Firstly, your craft is answering questions and solving problems. So you need to be in those places in which or of whom the best questions and biggest problems are being asked. That means brands with significant challenges, whether they are starting up or turning round. And it means agencies that get asked questions by that brand. So if you are a strategist at an agency that activates other people’s strategies, however good it is at that implementation, get out. Get yourself to an agency that gets asked the sort of questions that you want to answer.

Secondly wherever you start in the world of strategy – brand, communications, insight, social media etc. make sure you get up stream as soon as possible. Make sure that you have both the capability and aptitude to solve the whole puzzle and not just parts of it.

Thirdly never let yourself believe in the tyranny of ‘or’. That you have to be a brand planner ‘or’ a digital planner, that you have to be a creative planner ‘or’ a performance planner, that you have to be an optimiser ‘or’ a disruptor. We live in an age of ‘and’, so you should reject binary labels.

And finally know that in all of this, the greatest contribution you can ever make to any agency and any brand is in opening up entirely new sources of revenue and growth purely through the acts of imagination. Through out your career, however the tools and techniques of marketing and brand building change you will never find yourself out of touch or off the pace if you possess the ability to make your mind do extraordinary things when faced with the great questions that continue to mount up at the doors of our businesses and those of our clients.

Because that is the true value of the strategist and it’s eternal.

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9 Replies to “Why we need to adopt whole puzzle thinking”

  1. Amazing article. I am in a strategy and insights role at a large MNC so enjoyed it even more.

    Strategy is an area where there is a critical lack of training. Young planners at agencies are struggling because there are no mentors or role models. It has become a very diluted proposition in most agencies. Agencies being unable to attract the best and brightest talent may play a role as well.

    Richard, people like you must think about this. How can you help give the world more planners who can articulate something on strategy like you just did.

  2. As an insider its good to hear you appreciate that strategic leadership is not a bun fight beween agency and client but there is food for thought for all. I think one of the dichotomies is knowing when to stop tweaking and refining and when to knock it all down and start again. There is a frustration that the horrible “always on” marketing world is parading activity, ubiquity and rapidity over meaningful outcomes, learning, insight and considered strategy. It’s also burning out a lot of marketing practitioners.

  3. Richard, this is smart and inspiring. Thank you. I wonder if there is also an innate ability to step back and see a bigger picture that is inherent to the whole puzzle thinker. That sounds obvious; it is. And yet, stepping back is becoming more and more of a challenge as we become mired in an ever-increasing deluge of data points. The big thinkers that we celebrate through the centuries had fewer data points in their lifetimes than we do in a single day and whilst that (might) help us to be optimisers and tweakers, it holds us back from even seeing the whole puzzle, let alone being able to address it.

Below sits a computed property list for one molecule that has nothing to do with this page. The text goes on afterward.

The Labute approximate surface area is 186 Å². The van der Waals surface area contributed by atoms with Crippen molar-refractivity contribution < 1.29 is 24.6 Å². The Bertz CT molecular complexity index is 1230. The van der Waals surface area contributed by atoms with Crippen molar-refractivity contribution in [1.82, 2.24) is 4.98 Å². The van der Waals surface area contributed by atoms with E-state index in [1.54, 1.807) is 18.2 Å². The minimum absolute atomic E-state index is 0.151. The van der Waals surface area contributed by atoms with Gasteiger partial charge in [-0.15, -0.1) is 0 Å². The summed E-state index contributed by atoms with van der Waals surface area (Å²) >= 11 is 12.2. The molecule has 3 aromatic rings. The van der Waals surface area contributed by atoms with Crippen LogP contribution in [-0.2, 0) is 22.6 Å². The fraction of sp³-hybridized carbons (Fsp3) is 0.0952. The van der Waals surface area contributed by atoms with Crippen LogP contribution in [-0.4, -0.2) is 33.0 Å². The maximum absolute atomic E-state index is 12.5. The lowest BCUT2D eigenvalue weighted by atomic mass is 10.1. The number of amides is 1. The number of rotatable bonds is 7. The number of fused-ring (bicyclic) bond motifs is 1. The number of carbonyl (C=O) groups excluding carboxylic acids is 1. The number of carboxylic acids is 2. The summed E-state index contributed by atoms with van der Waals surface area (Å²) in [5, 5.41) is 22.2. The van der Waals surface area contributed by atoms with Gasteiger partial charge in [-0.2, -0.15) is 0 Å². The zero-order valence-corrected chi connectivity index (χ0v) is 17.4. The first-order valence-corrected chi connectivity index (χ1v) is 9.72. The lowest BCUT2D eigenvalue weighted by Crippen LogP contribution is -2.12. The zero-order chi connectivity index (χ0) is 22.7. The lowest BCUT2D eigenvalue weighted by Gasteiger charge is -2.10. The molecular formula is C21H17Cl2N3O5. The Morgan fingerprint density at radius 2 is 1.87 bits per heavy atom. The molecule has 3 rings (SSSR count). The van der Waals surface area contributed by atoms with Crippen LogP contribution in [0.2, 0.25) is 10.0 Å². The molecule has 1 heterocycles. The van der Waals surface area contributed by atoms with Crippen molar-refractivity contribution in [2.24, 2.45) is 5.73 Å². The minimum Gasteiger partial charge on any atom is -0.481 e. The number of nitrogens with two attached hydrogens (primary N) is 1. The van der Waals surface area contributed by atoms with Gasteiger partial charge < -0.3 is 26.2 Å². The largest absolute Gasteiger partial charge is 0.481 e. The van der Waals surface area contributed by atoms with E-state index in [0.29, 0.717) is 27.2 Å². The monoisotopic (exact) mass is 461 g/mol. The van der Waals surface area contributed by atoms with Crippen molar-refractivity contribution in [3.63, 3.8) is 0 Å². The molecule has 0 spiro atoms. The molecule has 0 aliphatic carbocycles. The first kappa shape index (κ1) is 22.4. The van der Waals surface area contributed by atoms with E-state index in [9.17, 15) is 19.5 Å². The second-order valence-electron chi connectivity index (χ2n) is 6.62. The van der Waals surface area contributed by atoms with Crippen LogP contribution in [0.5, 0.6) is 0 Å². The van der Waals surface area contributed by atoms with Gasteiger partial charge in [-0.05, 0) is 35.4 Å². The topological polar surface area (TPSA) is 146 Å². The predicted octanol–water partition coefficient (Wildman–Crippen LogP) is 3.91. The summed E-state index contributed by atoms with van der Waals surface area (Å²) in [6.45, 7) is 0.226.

Whilst it is undoubtedly one of my many weaknesses, I know that my slight disdain for empiricism and the comfort of data has always been one of my greatest strengths as a problem solver.

    Thanks for the therapy and the affirmation.

    1. Love the idea of stepping back to reduce the data points. Or perhaps the idea of zooming in and out depending on the task

  4. I think puzzle is the wrong metaphor–it can only be put together one way. It should be LEGO that can be combined in many ways and instead of seeking “disruption” I think “design thinking” is a better model for the exploration of novel combinations and their impact on your operation or your customer’s needs.

  5. Richard, another great piece. You might be interested to know that the original direct line concept was also put together by an agency. It was intact the brainchild of Chris Wilkins and Sian Vickers (at Davis Wilkins) in about 1987. I was a planner (child) at the time, and in charge of optimising the colour of the red telephone and the size of its wheels. Chris even wrote, or rather sang, the famous Bugle call.
    Chris was a genius, still is, and great to work with, if you can find it check out the Sunday Telegraph campaign from then, and have a look at what The Times is now saying about itself now.
    Big Picture thinking. Big time

    Telegraph Ad here

  6. Richard, another great piece. You might be interested to know that the original direct line concept was also put together by an agency. It was intact the brainchild of Chris Wilkins and Sian Vickers (at Davis Wilkins) in about 1987. I was a planner (child) at the time, and in charge of optimising the colour of the red telephone and the size of its wheels. Chris even wrote, or rather sang, the famous Bugle call.
    Chris was a genius, still is, and great to work with, if you can find it check out the Sunday Telegraph campaign from then, and have a look at what The Times is now saying about itself.
    Big Picture thinking. Big time

    Telegraph Ad here